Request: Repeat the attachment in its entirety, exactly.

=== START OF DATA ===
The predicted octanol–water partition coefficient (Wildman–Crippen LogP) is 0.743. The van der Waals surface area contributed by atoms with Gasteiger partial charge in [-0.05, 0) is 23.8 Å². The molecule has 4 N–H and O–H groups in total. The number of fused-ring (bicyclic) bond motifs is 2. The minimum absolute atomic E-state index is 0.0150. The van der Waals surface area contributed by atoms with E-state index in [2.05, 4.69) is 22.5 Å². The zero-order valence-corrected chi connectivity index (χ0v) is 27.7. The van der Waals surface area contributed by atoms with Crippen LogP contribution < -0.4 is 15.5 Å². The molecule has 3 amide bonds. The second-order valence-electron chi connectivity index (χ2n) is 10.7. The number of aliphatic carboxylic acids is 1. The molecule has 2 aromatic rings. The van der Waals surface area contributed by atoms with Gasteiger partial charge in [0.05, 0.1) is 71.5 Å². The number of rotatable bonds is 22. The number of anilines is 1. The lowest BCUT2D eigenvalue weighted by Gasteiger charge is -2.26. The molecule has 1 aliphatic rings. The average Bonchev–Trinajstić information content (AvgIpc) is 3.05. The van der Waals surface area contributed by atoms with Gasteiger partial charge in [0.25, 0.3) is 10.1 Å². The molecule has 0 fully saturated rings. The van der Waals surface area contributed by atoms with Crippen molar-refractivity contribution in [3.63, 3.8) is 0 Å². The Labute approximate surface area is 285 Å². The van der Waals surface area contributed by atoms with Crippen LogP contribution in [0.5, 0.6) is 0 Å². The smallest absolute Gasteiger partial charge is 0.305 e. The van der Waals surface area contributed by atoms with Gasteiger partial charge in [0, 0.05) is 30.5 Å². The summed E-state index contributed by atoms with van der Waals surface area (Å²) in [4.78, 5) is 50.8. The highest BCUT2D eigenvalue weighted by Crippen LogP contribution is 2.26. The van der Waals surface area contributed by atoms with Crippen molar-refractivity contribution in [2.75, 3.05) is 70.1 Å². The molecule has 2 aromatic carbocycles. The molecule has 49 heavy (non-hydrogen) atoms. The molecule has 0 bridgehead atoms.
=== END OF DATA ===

The predicted octanol–water partition coefficient (Wildman–Crippen LogP) is 0.743. The van der Waals surface area contributed by atoms with Gasteiger partial charge in [-0.05, 0) is 23.8 Å². The molecule has 4 N–H and O–H groups in total. The number of fused-ring (bicyclic) bond motifs is 2. The minimum absolute atomic E-state index is 0.0150. The van der Waals surface area contributed by atoms with E-state index in [2.05, 4.69) is 22.5 Å². The zero-order valence-corrected chi connectivity index (χ0v) is 27.7. The van der Waals surface area contributed by atoms with Crippen LogP contribution < -0.4 is 15.5 Å². The molecule has 3 amide bonds. The second-order valence-electron chi connectivity index (χ2n) is 10.7. The number of aliphatic carboxylic acids is 1. The molecule has 2 aromatic rings. The van der Waals surface area contributed by atoms with Gasteiger partial charge in [0.05, 0.1) is 71.5 Å². The number of rotatable bonds is 22. The number of anilines is 1. The lowest BCUT2D eigenvalue weighted by Gasteiger charge is -2.26. The molecule has 1 aliphatic rings. The average Bonchev–Trinajstić information content (AvgIpc) is 3.05. The van der Waals surface area contributed by atoms with Gasteiger partial charge in [0.25, 0.3) is 10.1 Å². The molecule has 0 fully saturated rings. The van der Waals surface area contributed by atoms with Crippen molar-refractivity contribution in [3.63, 3.8) is 0 Å². The Labute approximate surface area is 285 Å². The van der Waals surface area contributed by atoms with Crippen LogP contribution in [0.5, 0.6) is 0 Å². The smallest absolute Gasteiger partial charge is 0.305 e. The van der Waals surface area contributed by atoms with Gasteiger partial charge in [0, 0.05) is 30.5 Å². The summed E-state index contributed by atoms with van der Waals surface area (Å²) in [4.78, 5) is 50.8. The highest BCUT2D eigenvalue weighted by Crippen LogP contribution is 2.26. The van der Waals surface area contributed by atoms with Crippen molar-refractivity contribution in [2.75, 3.05) is 70.1 Å². The molecule has 2 aromatic carbocycles. The molecule has 49 heavy (non-hydrogen) atoms. The molecule has 0 bridgehead atoms.